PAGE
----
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Why American History Divides the Nation



On December 13, 2023, Dr. Hasan Jeffries delivered a fervent address, diving into the contentious narrative of American history, emphasizing the crucial need to educate future generations about the integral role of race and racism in shaping the foundation of our nation. He looks for Americans who are ready, willing, and able to take steps in this direction.


“To Know American Origins is to Know Slavery”


Dr. Jeffries emphasized the crucial link between understanding American history and comprehending today's world. He highlighted the danger of historical ignorance by citing his students' lack of awareness about the severity of lynching, a grim reality where 2-3 African Americans were killed weekly for 4 decades. This ignorance, he argued, leads to the justification of detestable acts like euphemizing slavery or romanticizing it as seen in the Sally Hemings TV portrayal.


Dr. Jeffries pointed out the tendency to selectively admire historical figures while ignoring their contradictions. He stressed how we praise James Madison for the creation of the Bill of Rights but ignore the fact that he was simultaneously denying those very rights to his 100+ slaves. Jeffries also debunked the idea that recent events like the Capitol riot were anomalies, stressing that political violence is entrenched in America's history. He warned that by evading the past, we deny ourselves a true understanding of the present, depriving future generations of the tools needed to confront societal issues honestly and effectively.


If You're Not Going to Address It, You Have to Explain Why


Dr. Jeffries highlighted the reluctance to educate children about America's darker history, emphasizing how even young kids like his 4 year old daughter understand the importance of civil rights. He criticized the selective nostalgia that shields us from uncomfortable truths,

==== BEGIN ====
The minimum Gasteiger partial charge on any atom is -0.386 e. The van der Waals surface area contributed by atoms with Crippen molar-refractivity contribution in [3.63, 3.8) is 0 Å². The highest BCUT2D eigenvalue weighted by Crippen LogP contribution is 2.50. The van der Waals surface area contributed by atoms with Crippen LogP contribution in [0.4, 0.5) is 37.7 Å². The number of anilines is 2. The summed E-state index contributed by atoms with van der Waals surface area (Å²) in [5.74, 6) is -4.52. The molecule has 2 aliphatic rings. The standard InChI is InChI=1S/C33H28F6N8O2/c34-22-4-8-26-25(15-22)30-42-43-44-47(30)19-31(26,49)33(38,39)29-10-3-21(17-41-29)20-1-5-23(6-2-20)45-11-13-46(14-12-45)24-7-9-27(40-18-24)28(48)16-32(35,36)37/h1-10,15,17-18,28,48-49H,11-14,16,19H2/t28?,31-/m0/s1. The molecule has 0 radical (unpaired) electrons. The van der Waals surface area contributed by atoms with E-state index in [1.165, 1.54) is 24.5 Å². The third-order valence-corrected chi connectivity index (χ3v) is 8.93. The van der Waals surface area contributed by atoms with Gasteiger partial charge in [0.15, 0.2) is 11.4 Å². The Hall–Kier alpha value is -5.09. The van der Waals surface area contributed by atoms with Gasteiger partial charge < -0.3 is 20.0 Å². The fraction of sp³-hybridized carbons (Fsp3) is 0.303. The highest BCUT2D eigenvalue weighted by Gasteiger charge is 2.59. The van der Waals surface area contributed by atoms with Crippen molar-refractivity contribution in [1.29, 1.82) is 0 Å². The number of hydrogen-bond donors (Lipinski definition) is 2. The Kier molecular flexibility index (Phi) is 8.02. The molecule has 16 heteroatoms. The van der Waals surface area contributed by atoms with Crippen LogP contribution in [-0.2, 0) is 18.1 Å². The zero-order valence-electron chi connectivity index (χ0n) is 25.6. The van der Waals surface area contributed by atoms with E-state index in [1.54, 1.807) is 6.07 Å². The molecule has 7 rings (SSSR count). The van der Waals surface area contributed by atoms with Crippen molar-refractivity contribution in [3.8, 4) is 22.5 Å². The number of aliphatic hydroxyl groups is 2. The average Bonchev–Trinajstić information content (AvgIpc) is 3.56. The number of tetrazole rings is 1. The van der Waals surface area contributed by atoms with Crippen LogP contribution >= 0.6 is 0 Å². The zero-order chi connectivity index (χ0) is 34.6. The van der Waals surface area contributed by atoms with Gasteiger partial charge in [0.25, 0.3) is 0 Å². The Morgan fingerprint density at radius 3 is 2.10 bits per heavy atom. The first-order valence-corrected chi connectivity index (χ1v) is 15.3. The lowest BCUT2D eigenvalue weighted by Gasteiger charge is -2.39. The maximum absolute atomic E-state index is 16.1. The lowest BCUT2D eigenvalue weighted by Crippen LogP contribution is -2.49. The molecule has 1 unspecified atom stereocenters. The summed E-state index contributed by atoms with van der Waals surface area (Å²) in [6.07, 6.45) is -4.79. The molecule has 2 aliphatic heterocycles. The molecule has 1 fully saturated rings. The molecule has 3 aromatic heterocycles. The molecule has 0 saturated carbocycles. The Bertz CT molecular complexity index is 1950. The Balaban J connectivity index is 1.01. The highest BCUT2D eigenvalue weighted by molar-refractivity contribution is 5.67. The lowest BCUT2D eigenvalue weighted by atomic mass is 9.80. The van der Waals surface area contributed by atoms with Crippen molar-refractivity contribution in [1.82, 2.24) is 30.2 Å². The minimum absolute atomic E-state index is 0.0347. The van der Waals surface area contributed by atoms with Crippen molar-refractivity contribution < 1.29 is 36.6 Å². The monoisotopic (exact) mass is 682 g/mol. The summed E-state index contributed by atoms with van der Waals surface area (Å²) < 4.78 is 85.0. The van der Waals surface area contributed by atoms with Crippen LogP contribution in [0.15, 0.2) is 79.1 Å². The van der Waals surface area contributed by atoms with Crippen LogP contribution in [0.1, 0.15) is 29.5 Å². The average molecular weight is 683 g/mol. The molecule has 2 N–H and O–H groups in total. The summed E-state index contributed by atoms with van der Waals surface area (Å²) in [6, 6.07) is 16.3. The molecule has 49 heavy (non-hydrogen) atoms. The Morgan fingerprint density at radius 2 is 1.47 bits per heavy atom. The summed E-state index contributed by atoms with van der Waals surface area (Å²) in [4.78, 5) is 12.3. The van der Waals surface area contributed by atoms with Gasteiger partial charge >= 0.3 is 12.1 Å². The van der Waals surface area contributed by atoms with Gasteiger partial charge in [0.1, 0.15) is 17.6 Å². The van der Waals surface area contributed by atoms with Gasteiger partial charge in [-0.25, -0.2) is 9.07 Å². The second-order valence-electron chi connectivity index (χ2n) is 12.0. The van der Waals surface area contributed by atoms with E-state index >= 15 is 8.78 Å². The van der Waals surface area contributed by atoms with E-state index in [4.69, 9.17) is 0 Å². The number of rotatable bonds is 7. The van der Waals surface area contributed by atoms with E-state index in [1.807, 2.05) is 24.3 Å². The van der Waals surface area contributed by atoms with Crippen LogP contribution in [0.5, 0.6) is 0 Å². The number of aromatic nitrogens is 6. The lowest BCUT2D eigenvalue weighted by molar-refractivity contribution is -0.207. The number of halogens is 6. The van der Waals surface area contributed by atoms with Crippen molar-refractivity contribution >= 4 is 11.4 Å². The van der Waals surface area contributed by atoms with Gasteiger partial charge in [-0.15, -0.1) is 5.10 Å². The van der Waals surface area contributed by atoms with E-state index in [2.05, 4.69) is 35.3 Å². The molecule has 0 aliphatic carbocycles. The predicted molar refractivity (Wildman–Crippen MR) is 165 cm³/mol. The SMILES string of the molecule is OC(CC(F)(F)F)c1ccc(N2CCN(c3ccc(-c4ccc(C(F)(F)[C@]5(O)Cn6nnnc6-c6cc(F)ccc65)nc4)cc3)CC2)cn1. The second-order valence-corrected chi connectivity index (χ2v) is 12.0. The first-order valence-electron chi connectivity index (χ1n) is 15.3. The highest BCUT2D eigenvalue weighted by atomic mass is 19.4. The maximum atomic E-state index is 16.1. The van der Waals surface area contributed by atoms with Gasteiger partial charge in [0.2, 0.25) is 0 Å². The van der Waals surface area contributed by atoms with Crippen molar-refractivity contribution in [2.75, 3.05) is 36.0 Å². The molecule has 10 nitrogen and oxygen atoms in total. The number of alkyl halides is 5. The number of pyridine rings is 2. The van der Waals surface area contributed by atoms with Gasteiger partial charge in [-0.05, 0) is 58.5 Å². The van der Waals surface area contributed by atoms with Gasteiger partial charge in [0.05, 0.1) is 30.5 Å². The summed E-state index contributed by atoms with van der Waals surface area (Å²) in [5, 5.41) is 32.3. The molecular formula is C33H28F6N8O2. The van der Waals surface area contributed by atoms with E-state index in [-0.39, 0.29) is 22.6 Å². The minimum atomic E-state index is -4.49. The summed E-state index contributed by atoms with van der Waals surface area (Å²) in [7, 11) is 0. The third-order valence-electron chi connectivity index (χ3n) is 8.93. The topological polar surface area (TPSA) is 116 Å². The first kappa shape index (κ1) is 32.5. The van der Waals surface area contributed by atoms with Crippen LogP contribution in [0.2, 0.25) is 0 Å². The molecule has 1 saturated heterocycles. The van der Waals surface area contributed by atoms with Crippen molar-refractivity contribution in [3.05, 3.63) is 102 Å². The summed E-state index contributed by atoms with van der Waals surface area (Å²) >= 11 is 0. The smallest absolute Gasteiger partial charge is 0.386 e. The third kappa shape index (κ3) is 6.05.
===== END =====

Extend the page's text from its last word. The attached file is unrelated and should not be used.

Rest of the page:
a “ sanitized “Disney version”—Citing James Madison's legacy intertwined with child slavery, he pointed out how we celebrate what happened inside the library where our rights were conceived, but shun the uncomfortable truth behind how it was built.


Dr. Jeffries debunked fears about indoctrination in history education, emphasizing that telling the truth is not only justified but crucial. He stated that people's aversion to confronting the past is rooted in discomfort; facing history's reflections makes them unsettled. Yet, Dr. Jeffries urged us to embrace this distress, advocating that genuine learning is done in discomfort. He particularly underscored the relevance of acknowledging and addressing this history as the enduring disparities from the civil rights era persist today.


Where Do We Go From Here?


  1. Acknowledge the Past and Have a Honest Discussion 


Dr. Jeffries highlighted a rare moment of honest reflection during the 2020 George Floyd protests, the largest in U.S. history with 20-30 million participants, contrasting it with the iconic 1963 March on Washington with 250,000 attendees. He stressed the current movement's impact, especially the active engagement of young individuals, including white youth, in discussion about dismantling systemic racism—a powerful response to honest education. Criticizing attempts to censor education, he noted that those who want censorship are fueled by the misconception that an excess of information led to protest violence, despite 90% of the protesters being peaceful.